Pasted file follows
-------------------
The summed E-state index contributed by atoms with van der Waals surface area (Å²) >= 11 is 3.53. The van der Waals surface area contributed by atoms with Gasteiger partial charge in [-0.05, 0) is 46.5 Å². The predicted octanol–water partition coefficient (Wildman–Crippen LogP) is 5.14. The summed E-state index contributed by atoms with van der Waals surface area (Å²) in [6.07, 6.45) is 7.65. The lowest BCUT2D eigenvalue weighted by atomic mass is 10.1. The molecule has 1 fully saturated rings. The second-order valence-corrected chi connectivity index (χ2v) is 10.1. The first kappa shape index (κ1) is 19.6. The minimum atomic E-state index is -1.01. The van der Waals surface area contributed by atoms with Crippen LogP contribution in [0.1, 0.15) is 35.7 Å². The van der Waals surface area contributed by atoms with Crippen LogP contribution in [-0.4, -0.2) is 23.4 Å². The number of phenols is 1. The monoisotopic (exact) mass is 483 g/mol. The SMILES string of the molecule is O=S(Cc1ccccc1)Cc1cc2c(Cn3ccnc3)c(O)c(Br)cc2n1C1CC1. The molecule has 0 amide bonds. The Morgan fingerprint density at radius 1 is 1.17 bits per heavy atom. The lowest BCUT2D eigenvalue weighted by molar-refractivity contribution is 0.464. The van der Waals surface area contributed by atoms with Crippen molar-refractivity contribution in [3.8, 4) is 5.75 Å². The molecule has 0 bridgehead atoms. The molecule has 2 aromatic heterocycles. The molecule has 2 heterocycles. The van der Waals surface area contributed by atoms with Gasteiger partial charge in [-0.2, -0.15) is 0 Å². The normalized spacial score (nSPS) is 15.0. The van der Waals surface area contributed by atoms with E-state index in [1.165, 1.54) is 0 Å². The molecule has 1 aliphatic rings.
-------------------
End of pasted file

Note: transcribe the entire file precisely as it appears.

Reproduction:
The summed E-state index contributed by atoms with van der Waals surface area (Å²) >= 11 is 3.53. The van der Waals surface area contributed by atoms with Gasteiger partial charge in [-0.05, 0) is 46.5 Å². The predicted octanol–water partition coefficient (Wildman–Crippen LogP) is 5.14. The summed E-state index contributed by atoms with van der Waals surface area (Å²) in [6.07, 6.45) is 7.65. The lowest BCUT2D eigenvalue weighted by atomic mass is 10.1. The molecule has 1 fully saturated rings. The second-order valence-corrected chi connectivity index (χ2v) is 10.1. The first kappa shape index (κ1) is 19.6. The minimum atomic E-state index is -1.01. The van der Waals surface area contributed by atoms with Crippen LogP contribution in [0.1, 0.15) is 35.7 Å². The van der Waals surface area contributed by atoms with Crippen LogP contribution in [-0.4, -0.2) is 23.4 Å². The number of phenols is 1. The monoisotopic (exact) mass is 483 g/mol. The SMILES string of the molecule is O=S(Cc1ccccc1)Cc1cc2c(Cn3ccnc3)c(O)c(Br)cc2n1C1CC1. The molecule has 0 amide bonds. The Morgan fingerprint density at radius 1 is 1.17 bits per heavy atom. The lowest BCUT2D eigenvalue weighted by molar-refractivity contribution is 0.464. The van der Waals surface area contributed by atoms with Crippen molar-refractivity contribution in [3.8, 4) is 5.75 Å². The molecule has 0 bridgehead atoms. The molecule has 2 aromatic heterocycles. The molecule has 2 heterocycles. The van der Waals surface area contributed by atoms with Gasteiger partial charge in [-0.2, -0.15) is 0 Å². The normalized spacial score (nSPS) is 15.0. The van der Waals surface area contributed by atoms with E-state index in [1.165, 1.54) is 0 Å². The molecule has 1 aliphatic rings.